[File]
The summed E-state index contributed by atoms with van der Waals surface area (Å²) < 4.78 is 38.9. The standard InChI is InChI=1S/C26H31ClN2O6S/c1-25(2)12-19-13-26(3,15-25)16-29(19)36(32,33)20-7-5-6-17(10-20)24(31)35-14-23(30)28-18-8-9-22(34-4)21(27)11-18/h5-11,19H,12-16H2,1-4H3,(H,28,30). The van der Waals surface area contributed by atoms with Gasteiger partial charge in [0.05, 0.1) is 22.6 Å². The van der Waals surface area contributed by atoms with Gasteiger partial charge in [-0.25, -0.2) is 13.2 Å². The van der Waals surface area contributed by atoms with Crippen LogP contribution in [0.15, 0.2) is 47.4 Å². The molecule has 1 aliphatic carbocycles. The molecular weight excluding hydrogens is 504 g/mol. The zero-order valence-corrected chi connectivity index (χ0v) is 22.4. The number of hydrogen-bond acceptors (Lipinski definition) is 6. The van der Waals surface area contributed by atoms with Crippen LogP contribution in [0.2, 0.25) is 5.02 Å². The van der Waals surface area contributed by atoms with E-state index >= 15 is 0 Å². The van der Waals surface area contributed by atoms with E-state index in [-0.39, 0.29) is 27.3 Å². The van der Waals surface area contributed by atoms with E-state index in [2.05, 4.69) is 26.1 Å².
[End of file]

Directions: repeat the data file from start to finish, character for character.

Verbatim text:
The summed E-state index contributed by atoms with van der Waals surface area (Å²) < 4.78 is 38.9. The standard InChI is InChI=1S/C26H31ClN2O6S/c1-25(2)12-19-13-26(3,15-25)16-29(19)36(32,33)20-7-5-6-17(10-20)24(31)35-14-23(30)28-18-8-9-22(34-4)21(27)11-18/h5-11,19H,12-16H2,1-4H3,(H,28,30). The van der Waals surface area contributed by atoms with Gasteiger partial charge in [0.05, 0.1) is 22.6 Å². The van der Waals surface area contributed by atoms with Gasteiger partial charge in [-0.25, -0.2) is 13.2 Å². The van der Waals surface area contributed by atoms with Crippen LogP contribution in [0.15, 0.2) is 47.4 Å². The molecule has 1 aliphatic carbocycles. The molecular weight excluding hydrogens is 504 g/mol. The zero-order valence-corrected chi connectivity index (χ0v) is 22.4. The number of hydrogen-bond acceptors (Lipinski definition) is 6. The van der Waals surface area contributed by atoms with Crippen LogP contribution in [0.2, 0.25) is 5.02 Å². The van der Waals surface area contributed by atoms with E-state index >= 15 is 0 Å². The van der Waals surface area contributed by atoms with E-state index in [-0.39, 0.29) is 27.3 Å². The van der Waals surface area contributed by atoms with E-state index in [2.05, 4.69) is 26.1 Å².